Dr Richard Schwartz is a leading light in the field known as internal family systems therapy (IFS). This approach combines principles of family therapy with the concept that the self is made up of many different parts. We all, according to Schwartz, contain many different beings. So all he does is attend to things. He uses that word a lot. So now he has to attend to you? Yes, and that's pretty depressing, to be honest. Andre, April 8 Carl had challenged me to a boxing match at the end of the month in Paris. It was a horrible idea. He was nearly a foot taller than me and had a much longer reach. But if the fight was actually going to happen, I wanted to be prepared, so today I took my first kick-boxing lesson, then signed up for ten more. Carl, April 8 We allow ourselves to participate in destructive behaviors in order to get rid of the pain. This is why we should not try to power through loneliness alone! Instead, face the fear of isolation and being alone. Let it propel you to seek out connections, to reach out to someone. Resilient people understand the paralyzing power of loneliness and constantly work at having multiple interests that open doors to potential support systems. They also use their own pain as a reason to go out of their way to help others not experience loneliness, which in turn lessens their own struggle with it. Human engagement on any level is the answer.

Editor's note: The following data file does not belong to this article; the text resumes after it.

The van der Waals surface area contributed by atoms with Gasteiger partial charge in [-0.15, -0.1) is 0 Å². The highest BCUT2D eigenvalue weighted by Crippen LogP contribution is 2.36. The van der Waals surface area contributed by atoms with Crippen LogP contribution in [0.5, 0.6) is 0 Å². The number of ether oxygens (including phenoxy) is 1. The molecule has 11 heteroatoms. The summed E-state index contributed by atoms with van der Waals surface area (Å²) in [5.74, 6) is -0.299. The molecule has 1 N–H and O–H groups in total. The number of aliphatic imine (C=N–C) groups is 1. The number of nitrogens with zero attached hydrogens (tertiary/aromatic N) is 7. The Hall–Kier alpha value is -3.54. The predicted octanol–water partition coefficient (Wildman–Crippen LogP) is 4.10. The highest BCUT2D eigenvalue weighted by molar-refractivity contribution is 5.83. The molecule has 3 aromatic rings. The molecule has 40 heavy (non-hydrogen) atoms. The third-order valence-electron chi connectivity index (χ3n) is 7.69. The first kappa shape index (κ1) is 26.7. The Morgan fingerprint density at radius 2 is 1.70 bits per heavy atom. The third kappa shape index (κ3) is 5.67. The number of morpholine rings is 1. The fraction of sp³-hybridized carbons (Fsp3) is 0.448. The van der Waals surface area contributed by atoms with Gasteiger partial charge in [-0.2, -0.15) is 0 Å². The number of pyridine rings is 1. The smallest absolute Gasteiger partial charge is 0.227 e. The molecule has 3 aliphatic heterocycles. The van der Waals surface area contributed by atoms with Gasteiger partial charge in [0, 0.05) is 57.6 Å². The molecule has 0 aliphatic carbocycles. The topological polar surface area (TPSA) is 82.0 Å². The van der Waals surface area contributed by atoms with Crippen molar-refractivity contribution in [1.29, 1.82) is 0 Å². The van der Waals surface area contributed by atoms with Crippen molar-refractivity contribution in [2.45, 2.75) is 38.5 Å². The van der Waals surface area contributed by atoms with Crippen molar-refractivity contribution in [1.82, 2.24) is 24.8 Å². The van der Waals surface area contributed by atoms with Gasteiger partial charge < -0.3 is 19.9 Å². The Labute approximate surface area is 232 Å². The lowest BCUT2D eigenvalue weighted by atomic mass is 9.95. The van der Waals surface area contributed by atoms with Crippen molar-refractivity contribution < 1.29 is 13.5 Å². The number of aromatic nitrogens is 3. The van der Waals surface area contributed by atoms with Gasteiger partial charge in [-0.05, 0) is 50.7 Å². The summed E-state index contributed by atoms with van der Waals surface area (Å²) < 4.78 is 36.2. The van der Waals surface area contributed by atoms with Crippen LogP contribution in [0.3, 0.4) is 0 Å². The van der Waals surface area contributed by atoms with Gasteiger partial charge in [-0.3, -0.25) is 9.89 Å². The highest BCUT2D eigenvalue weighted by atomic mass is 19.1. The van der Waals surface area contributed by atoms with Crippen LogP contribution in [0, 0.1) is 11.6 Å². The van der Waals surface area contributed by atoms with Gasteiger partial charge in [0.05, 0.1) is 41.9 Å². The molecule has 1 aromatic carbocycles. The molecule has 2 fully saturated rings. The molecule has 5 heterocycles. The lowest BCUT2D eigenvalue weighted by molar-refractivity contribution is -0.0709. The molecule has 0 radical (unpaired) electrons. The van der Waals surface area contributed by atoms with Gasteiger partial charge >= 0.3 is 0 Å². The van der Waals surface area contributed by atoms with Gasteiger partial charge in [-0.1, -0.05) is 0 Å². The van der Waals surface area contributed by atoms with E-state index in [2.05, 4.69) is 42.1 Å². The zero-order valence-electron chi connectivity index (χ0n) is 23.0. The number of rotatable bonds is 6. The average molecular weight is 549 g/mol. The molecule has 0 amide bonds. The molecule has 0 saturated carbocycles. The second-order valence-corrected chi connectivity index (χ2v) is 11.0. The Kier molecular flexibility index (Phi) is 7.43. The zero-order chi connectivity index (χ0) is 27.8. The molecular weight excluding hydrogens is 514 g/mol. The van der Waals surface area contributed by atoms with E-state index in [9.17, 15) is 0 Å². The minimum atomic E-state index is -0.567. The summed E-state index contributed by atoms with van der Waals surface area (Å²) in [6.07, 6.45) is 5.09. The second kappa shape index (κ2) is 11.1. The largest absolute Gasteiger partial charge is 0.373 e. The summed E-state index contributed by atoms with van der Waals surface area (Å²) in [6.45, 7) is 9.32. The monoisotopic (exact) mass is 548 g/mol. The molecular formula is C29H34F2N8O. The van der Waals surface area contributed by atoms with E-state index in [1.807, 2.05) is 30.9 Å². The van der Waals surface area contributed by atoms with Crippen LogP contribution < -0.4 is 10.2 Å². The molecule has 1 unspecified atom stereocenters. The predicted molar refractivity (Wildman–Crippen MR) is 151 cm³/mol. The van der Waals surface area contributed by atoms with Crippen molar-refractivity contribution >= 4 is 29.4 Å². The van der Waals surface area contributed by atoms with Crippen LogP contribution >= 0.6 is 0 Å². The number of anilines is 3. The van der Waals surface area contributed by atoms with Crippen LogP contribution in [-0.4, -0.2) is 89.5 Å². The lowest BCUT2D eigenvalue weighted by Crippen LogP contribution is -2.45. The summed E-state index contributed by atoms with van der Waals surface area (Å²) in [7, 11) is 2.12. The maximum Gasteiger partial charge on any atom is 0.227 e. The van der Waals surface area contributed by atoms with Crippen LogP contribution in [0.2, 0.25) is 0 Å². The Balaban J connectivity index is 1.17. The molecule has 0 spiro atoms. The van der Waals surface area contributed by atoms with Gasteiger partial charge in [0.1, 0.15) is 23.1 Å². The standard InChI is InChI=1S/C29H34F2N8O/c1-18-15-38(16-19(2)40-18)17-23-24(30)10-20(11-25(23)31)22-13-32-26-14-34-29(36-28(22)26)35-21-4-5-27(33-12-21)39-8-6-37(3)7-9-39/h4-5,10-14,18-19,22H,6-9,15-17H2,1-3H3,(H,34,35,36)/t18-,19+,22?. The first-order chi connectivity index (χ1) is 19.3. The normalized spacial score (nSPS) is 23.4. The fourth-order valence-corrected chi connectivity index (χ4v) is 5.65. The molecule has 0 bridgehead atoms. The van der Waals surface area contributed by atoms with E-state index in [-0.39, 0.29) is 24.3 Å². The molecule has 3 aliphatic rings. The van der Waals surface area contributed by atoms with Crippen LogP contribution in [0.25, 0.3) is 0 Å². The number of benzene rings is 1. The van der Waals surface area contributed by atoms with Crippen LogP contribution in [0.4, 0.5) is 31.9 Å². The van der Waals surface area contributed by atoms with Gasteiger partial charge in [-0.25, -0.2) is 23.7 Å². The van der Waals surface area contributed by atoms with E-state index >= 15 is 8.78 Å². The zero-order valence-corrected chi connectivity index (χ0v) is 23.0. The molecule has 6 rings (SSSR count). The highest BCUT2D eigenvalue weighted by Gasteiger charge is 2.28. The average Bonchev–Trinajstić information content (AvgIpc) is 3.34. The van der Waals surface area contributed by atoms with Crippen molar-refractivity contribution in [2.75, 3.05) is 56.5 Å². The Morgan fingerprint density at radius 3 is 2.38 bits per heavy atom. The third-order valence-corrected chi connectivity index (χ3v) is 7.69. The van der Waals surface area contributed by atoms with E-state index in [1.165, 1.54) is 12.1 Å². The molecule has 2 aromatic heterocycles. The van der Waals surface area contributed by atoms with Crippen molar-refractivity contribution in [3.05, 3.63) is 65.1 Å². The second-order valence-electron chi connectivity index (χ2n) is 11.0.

There have been times during my travels where I've been the only person staying in a hotel. That's a really lonely feeling! Being alone in a big place magnifies the loneliness. Robert, a creative director for a large brand-design firm, spent hours over the course of several weeks telling me about the stresses and pressures of his role. He told me that expectations were on the rise and that he had little authority to hire or shift organizational priorities to lessen the strain. He was stretched thin and had no room to breathe. I think he was expecting me to offer up some tips on time management, but to his surprise I asked him about his personal creating. What do you do for yourself? Do you create anything with your hands? He replied that it had been a very long time since he'd done much hands-on creating. Robert was at a point in his career where he was mostly directing others and rarely experiencing the satisfaction of actually doing the work. After a little more questioning, I discovered that Robert had once enjoyed painting with watercolors as a hobby, but it had been years since he'd had time to pick up a brush. As I probed further, I could sense his excitement building just talking about it. No, I sing, she says. See you later? I nod, and she starts off around the track at a slow jog. Then I turn to see Luis approaching. You changed your mind? I put a hand up to shield my eyes. I forgot you said you'd be here now.